A year later, the Fed still has a long way to go in the fight against inflation
It was a year ago this month that the Federal Reserve launched its first attack against inflation that had been percolating in the U.S. economy for at least the previous year.
That first strike, in retrospect, would seem timid: Just a quarter percentage point increase to tackle price surges which in just a few months would peak at their highest annual rate since late 1981. It wouldn't be long before policymakers knew that initial step wouldn't be enough.
Subsequent months saw much larger hikes, enough to raise the Fed's benchmark borrowing rate by 4.5 percentage points to its highest since 2007.
So after a year of inflation fighting, how are things going?
In short, OK, but not a whole lot more.
The rate hikes appeared to have quelled some of the inflation surge that inspired the policy tightening. But the notion that the Fed was too late to get started lingers, and questions are increasing over how long it will take the central bank to get back to its 2% inflation standard.
"They have a ways to go," said Quincy Krosby, chief global strategist for LPL Financial. "It took them a long time to acknowledge that inflation was stickier than they initially assessed."
Indeed, Fed officials for months stuck to the narrative that inflation was "transitory" and would abate on its own. In the interim, prices soared, wages increased but failed to keep up, and central bankers were left with a public impression that they were asleep at the switch while an economic crisis raged.
A Gallup poll in late 2022 showed that just 37% of the public had a favorable impression of the Fed, which not so long ago was one of the most trusted public agencies around.
"This is not to criticize them, but to understand: They do not know more about inflation than the average consumer. That's important," Krosby said. "It's just that, it's their job to know. And that's where the criticism comes in."
That criticism has come amid some staggering inflation data.
Energy prices at one point last summer were up more than 41% in a 12-month span. Food inflation peaked out over 11%. Prices of individual items such as eggs, airline fares and pet food saw stratospheric increases.
Fed Chairman Jerome Powell recently insisted that he and his colleagues are taking "forceful steps" now to bring down inflation. Powell and other Fed officials almost universally have acknowledged they were slow to recognize the durability of inflation, but they are acting appropriately to address the problem now.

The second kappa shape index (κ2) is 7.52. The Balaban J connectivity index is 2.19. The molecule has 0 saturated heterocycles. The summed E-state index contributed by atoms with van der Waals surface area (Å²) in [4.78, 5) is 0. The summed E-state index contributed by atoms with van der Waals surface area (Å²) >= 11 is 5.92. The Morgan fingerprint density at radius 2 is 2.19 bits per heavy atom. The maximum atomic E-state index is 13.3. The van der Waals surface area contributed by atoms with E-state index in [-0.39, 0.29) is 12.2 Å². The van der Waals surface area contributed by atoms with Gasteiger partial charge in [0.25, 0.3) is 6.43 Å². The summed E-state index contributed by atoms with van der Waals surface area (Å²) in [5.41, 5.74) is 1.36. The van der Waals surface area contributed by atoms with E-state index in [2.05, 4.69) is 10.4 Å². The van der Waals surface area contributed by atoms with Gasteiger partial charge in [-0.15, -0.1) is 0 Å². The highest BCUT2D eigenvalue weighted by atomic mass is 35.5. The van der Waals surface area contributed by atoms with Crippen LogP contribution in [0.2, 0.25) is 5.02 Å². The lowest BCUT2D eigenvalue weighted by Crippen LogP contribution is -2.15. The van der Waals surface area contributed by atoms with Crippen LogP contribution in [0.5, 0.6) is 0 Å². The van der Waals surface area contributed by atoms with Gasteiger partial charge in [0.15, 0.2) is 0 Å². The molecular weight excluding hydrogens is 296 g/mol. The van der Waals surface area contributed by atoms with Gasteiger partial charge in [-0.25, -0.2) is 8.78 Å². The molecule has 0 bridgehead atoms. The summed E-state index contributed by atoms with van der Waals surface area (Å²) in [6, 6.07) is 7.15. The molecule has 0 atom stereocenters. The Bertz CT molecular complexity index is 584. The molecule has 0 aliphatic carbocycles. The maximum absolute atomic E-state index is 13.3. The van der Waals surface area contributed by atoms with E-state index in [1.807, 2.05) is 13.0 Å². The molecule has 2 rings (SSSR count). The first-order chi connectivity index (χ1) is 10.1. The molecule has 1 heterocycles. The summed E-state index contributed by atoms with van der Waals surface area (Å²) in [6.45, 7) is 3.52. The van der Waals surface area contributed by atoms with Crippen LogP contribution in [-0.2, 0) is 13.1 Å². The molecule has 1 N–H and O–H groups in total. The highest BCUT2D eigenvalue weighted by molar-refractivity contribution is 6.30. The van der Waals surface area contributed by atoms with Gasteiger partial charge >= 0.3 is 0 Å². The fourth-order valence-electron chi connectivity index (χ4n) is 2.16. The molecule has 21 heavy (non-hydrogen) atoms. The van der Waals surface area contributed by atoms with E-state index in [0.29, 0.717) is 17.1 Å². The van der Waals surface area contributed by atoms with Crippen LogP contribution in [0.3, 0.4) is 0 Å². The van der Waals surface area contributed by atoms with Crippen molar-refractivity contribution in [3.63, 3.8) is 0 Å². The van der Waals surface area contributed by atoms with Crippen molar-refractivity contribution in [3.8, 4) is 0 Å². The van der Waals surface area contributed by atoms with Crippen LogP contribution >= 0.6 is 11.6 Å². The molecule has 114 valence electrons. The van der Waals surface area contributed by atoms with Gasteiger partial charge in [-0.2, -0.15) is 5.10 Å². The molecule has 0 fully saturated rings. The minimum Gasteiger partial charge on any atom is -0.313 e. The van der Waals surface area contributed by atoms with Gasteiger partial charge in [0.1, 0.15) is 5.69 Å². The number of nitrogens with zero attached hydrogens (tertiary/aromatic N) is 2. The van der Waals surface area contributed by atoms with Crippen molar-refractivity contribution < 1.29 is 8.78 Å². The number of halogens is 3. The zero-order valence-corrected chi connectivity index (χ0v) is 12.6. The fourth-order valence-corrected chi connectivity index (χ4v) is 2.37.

"It would be very premature to declare victory or to think that we've really got this," Powell added at a Feb. 1 news conference. "Our goal, of course, is to bring inflation down."
Some signs of progress
Inflation is a mosaic of many indicators. At least recently, there have been signs that one of the more closely watched gauges, the Labor Department's consumer price index, is at least heading in the right direction. The index most recently showed an annual inflation rate of 6.4%, down from a peak around 9% in the summer of 2022.
The personal consumption expenditures price index, which is more closely watched by the Fed as it adjusts more rapidly to swings in consumer behavior, also has been drifting lower, to 5.4% annually, and is getting closer to the CPI.
But with inflation still well above the Fed target, there's growing concern in the financial markets that more interest rate hikes will be needed, even more than central bank officials anticipate. The rate-setting Federal Open Market Committee in recent months has reduced the level of rate hikes, from four consecutive three-quarter point increases to a half-point hike in December and a quarter-point move in early February.
"They slowed [the pace of hikes] prematurely. We're just at the starting gate of their policy moves biting," said Steven Blitz, chief U.S. economist at TS Lombard. "They started in baby steps, which really was reflective of how far behind they were in getting rates to where they would even begin to bite."
Another big market fear is that the Fed will cause a recession with its rate hikes, which have taken the benchmark overnight borrowing rate to a range between 4.5% and 4.75%. Markets figure the Fed will take that rate up to a range between 5.25%-5.5% before stopping, according to futures trading data.
But Blitz said a mild recession might be the best case.